How do you know what your followers like? Again, Instagram Insights provides the data for you to understand which posts your followers like the most.
Here, you’ll see your top posts sorted by impressions. You can tap on the sentence at the top of the page and change the filters according. For example, you could instead see your top videos in the past three months sorted by comments.
Do you notice any trends?
Does a certain type of image get more impressions or engagement? Post more of those images and see if your followers continue to like and engage with them.
You can even dive deeper into the data by selecting a post and tapping on “View Insights”. For example, I found that, with one of our recent posts, we reached more than 1,700 people who weren’t following us. If they like that post, there’s a high chance that they might end up following us for more similar posts.
In the Instagram algorithm, engagement is one of the major considerations (perhaps the top consideration) when determining how many people to show a post to.
The more engagement a post has, the more people will see it in their feed.
With many engagements, your posts may even be featured in the top posts of hashtags or in the Explore tab, reaching even more people. And possibly gaining more followers.
A great practice is then to engage your followers by liking or replying to their comments to your posts. Since they took the effort to check out your posts and commenting on them, it feels great to reciprocate by continuing the conversation. Here at Buffer, we use Buffer Reply to easily and quickly reply our fans on Instagram (Facebook, and Twitter).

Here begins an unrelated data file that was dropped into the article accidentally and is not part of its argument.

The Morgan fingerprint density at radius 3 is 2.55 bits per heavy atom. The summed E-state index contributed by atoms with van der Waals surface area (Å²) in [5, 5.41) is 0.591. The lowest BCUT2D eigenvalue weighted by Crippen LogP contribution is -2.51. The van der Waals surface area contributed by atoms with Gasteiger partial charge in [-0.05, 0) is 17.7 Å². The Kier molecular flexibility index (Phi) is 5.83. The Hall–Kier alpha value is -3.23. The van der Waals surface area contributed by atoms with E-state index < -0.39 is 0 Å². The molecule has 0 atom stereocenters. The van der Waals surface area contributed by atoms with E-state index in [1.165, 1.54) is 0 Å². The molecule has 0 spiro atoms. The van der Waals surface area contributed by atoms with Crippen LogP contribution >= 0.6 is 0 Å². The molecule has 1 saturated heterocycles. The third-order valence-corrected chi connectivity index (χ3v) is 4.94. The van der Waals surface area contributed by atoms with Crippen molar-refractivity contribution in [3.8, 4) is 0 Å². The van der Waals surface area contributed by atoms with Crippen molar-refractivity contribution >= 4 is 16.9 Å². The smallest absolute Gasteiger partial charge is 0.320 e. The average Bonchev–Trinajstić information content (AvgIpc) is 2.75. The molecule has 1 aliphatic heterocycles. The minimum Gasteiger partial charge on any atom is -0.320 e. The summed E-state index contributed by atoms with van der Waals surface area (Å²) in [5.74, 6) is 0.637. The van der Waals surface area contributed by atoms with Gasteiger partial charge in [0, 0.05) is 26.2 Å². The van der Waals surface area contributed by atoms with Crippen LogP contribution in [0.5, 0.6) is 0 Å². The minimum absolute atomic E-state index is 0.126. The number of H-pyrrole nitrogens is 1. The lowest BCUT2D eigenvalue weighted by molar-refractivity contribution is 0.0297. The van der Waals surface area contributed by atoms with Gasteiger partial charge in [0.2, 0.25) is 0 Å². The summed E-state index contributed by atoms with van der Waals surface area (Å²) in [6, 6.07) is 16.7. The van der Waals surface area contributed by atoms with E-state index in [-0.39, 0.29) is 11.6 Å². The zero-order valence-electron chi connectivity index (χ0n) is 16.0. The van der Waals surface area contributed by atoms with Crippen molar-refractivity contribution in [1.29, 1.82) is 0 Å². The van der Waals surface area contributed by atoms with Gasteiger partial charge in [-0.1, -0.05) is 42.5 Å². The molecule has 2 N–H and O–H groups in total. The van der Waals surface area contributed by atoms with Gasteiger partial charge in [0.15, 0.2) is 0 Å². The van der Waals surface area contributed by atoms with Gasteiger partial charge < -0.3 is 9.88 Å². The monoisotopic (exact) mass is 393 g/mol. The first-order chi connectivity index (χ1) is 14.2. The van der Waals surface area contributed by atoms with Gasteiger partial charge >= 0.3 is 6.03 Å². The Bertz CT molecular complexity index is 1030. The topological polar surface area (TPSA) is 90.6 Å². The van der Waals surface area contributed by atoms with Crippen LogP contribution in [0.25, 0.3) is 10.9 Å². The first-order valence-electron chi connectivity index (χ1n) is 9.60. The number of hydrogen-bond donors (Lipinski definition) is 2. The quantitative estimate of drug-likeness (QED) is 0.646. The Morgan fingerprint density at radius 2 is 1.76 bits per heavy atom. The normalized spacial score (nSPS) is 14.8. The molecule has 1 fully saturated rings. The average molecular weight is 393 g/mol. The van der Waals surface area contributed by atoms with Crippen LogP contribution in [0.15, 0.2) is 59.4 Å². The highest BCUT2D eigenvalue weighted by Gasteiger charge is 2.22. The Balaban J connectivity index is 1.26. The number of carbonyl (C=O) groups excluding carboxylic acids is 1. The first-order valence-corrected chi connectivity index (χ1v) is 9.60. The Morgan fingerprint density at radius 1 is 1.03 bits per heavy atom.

Our most commented-on Instagram posts are all contest posts, where we gave out Buffer swags as the prize. Here’s one of them:
These posts are great for increasing your reach on Instagram and gaining new followers. For example, you could invite your followers to comment with their favorite emojis or tag a friend to enter the contest.
With the help of either the algorithm or your followers, you could reach many people who might not have heard of your brand before. And if they like the posts on your profile, they might choose to follow you.
To help you get started, Social Media Examiner has an awesome primer on all kinds of Instagram contests.
Finally, make sure your existing fans know you’re on Instagram through cross-posting. Instagram makes it simple to share your posts to Facebook, Twitter, and Tumblr, which could be a great tactic to get some extra exposure.
And there’s a great advantage to cross-post! A Buzzsumo study of more than one billion Facebook posts from three million brand pages found that images posted to Facebook via Instagram receive more engagement than natively published images11:
You can also try embedding Instagram photos in your blog posts (see this post for an example) or adding an Instagram feed to your Facebook page for some additional discovery. Here’s a look at Buffer’s Facebook Page with an added Instagram feed:
One of the challenges of marketing on Instagram (and possibly a part of its joy for users) is that you can’t quite add links for your viewers to click.
If you want to send your followers to a specific link, it’s becoming a common practice to change the link in your Instagram profile and add the comment “link in bio” to a corresponding photo or video.